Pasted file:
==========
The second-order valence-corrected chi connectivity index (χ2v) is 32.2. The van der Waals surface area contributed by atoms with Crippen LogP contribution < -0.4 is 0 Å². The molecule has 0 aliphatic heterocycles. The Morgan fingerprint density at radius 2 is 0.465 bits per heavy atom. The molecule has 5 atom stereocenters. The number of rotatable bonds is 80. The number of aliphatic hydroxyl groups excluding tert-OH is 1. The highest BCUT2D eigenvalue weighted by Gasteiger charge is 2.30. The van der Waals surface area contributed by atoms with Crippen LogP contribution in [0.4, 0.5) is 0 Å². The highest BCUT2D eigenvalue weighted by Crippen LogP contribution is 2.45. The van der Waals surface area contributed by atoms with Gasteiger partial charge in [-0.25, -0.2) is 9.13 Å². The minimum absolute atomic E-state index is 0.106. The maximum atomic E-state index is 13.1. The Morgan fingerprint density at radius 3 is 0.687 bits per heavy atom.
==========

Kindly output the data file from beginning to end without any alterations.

The second-order valence-corrected chi connectivity index (χ2v) is 32.2. The van der Waals surface area contributed by atoms with Crippen LogP contribution < -0.4 is 0 Å². The molecule has 0 aliphatic heterocycles. The Morgan fingerprint density at radius 2 is 0.465 bits per heavy atom. The molecule has 5 atom stereocenters. The number of rotatable bonds is 80. The number of aliphatic hydroxyl groups excluding tert-OH is 1. The highest BCUT2D eigenvalue weighted by Gasteiger charge is 2.30. The van der Waals surface area contributed by atoms with Crippen LogP contribution in [0.4, 0.5) is 0 Å². The highest BCUT2D eigenvalue weighted by Crippen LogP contribution is 2.45. The van der Waals surface area contributed by atoms with Gasteiger partial charge in [-0.25, -0.2) is 9.13 Å². The minimum absolute atomic E-state index is 0.106. The maximum atomic E-state index is 13.1. The Morgan fingerprint density at radius 3 is 0.687 bits per heavy atom.